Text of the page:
Maria Cizmic: Her music is not a performance of religion, but of a kind of ritual experience. The concert hall itself is ritualistic, and so is religion, and she’s bringing this together with the repetitive quality of her music. She’s trying to walk a line that a number of people of her generation were trying to walk. They wanted to stake out a space for being spiritual, in which religion and spirituality informed their music and art, but they didn’t want to be connected to the institutions of the Church, especially the Orthodox Church, because there was always some complicity [with the Soviet government] there.
Patricia Kopatchinskaja (a violinist): There was an Ustvolskaya festival in Bern, in 2000, while I was studying there. Reinbert de Leeuw and his people played all her works in the Old Dominican Church, a very fitting space for this overwhelming experience. It was music so unlike anything else: wholly original, primordial and compelling.
Reinbert de Leeuw: Ustvolskaya was there, so that was already very special.
Patricia Kopatchinskaja: Although she was reserved, she obviously enjoyed the applause. Each time, she walked slowly all the way through the long church, and bowed as if she was doing it for the last time in her life. When she walked I thought: it really is her music.
Because I speak Russian, I had to act as her interpreter. Once, she asked me, through her husband, to buy her a very particular set of pajamas, made from dark blue soft flannel. Amazingly, I was able to find just the thing she wanted, and she was very happy. They stayed at the most luxurious hotel in the center of the town. I lived somewhere in the outskirts, and I was asked one day to rush urgently to the hotel to translate. When I arrived, Ustvolskaya’s husband asked me to tell the waiter that she liked her soup without salt.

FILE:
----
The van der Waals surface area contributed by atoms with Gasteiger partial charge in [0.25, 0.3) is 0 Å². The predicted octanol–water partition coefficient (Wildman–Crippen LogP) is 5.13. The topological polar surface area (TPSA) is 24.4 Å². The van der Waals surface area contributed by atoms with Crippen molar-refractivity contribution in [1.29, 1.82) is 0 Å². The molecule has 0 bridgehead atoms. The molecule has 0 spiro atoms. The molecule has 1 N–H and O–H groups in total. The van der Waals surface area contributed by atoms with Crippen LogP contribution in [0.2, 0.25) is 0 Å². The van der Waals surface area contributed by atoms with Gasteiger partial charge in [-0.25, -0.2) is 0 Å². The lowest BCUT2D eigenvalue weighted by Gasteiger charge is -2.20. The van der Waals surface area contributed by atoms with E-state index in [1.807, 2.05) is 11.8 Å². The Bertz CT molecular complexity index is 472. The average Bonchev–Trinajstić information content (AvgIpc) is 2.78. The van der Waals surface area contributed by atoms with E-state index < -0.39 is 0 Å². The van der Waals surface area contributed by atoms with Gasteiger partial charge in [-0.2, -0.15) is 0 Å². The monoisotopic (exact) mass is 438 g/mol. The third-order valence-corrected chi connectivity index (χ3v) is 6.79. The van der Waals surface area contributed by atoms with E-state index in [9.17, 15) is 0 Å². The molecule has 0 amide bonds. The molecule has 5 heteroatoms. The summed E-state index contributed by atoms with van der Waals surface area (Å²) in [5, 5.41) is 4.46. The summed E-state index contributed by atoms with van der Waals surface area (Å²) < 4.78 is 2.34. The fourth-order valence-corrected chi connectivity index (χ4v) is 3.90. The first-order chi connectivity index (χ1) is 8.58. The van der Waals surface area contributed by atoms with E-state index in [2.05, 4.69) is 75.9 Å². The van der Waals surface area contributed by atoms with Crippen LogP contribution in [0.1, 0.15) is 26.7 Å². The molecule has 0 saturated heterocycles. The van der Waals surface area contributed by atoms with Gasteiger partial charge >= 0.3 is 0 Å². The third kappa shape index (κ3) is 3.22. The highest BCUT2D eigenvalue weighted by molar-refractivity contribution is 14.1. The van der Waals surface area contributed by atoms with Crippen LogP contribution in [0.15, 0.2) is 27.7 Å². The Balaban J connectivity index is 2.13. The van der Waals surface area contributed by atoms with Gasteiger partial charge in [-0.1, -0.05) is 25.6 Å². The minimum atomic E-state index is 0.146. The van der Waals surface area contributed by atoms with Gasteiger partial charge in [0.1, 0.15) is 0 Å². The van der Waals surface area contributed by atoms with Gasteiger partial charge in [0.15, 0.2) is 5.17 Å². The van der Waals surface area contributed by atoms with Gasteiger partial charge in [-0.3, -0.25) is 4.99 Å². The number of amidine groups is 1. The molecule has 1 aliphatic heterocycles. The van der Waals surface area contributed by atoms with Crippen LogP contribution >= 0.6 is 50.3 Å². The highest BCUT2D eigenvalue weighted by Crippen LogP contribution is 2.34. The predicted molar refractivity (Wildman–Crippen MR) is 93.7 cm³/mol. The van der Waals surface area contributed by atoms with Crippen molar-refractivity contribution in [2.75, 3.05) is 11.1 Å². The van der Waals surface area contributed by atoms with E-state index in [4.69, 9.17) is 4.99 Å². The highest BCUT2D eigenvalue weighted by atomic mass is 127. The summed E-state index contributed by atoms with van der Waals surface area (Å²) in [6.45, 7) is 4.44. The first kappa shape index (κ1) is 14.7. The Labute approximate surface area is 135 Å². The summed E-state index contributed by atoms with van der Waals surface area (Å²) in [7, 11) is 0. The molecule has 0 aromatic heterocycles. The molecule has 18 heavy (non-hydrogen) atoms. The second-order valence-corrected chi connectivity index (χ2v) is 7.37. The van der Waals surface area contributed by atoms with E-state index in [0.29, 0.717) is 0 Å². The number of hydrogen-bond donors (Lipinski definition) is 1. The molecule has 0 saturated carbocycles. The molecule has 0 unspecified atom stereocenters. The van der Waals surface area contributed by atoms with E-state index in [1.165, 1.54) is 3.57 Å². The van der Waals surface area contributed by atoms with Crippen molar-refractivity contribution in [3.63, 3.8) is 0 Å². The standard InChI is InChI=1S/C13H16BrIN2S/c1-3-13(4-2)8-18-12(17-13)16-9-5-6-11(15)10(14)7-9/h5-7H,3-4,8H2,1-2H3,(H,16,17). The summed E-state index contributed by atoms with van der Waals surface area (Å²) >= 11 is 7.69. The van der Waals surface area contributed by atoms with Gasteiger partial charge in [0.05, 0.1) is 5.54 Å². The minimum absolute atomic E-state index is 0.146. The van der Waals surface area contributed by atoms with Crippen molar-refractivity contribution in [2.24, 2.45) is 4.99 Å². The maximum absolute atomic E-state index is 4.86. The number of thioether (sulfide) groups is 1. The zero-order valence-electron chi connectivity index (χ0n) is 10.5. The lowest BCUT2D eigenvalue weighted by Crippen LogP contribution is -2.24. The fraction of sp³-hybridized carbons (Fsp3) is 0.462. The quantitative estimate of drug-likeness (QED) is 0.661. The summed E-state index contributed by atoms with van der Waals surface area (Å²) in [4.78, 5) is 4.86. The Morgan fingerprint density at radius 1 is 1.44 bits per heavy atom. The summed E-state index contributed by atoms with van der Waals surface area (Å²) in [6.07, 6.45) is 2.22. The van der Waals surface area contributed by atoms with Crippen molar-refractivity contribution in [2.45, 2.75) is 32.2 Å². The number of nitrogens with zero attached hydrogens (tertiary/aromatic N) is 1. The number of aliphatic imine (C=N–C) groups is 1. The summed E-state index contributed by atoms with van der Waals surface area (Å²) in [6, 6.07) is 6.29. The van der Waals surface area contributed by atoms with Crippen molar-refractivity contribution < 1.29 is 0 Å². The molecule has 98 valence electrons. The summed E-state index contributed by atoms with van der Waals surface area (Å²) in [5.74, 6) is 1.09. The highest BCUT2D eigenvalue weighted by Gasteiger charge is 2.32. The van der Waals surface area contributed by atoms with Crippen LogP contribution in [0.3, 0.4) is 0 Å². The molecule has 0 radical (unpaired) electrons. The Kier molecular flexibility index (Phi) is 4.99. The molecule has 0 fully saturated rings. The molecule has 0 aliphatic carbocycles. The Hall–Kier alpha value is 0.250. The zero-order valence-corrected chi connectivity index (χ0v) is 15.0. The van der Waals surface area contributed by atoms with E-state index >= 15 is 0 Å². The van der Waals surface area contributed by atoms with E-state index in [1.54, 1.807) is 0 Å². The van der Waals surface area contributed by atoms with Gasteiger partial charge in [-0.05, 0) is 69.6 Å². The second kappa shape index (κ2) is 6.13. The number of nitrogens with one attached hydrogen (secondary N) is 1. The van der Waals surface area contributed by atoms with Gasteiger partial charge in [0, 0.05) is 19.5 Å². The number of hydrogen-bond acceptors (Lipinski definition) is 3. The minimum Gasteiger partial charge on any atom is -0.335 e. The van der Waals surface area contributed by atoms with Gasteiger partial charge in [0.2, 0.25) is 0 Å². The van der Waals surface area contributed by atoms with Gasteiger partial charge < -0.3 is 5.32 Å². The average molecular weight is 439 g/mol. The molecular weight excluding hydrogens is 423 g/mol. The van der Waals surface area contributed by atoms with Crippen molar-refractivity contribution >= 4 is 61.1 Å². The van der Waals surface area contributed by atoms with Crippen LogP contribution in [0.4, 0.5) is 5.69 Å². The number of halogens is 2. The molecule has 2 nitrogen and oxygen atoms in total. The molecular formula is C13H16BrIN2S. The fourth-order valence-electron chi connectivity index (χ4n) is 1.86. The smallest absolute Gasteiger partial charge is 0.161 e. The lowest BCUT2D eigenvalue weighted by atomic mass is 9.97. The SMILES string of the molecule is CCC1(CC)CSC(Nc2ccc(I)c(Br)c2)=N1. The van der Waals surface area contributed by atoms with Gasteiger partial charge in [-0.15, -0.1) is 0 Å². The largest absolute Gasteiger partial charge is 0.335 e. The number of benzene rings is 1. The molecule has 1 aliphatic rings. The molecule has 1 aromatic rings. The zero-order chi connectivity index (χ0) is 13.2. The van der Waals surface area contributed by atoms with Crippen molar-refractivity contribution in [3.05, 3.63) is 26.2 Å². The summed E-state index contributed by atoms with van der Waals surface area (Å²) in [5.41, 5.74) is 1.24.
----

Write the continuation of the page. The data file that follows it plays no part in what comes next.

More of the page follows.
Josée Voormans: There were some special places which she liked very much in Leningrad, but also in the country, where she liked to sit down and to compose in her head. When it came to making the last documentary, I asked if we could go to such a place. We went to the lake with the trees. It was autumn and the leaves were yellow and lying all over the ground. She said she wrote the Second Symphony there. Well, she didn’t write the symphonies right there, but in she did it in her head, and then she wrote the music out when she came home. She had very bad handwriting, because she had trembling hands, and it became worse and worse. Then she gave the pages to her husband and in the kitchen he rewrote her handwriting so other people could read it. One of the reasons why she didn’t compose anymore, I think, was because writing became more and more difficult and nobody could read what she was writing.
She had such strong ideas about how the Second Symphony should be performed. And I was very happy we could do it in this way. We had dinner, and she was in a very good mood. We had a wonderful meeting. I went to St. Petersburg once more after filming. We sat around her kitchen table, she, my partner Kees, her husband and I, and we had the best chocolate cake, which she ordered. We ate and she was declaiming Heinrich Heine—her German was very good by then—and she was talking and laughing. That was the last time I saw her.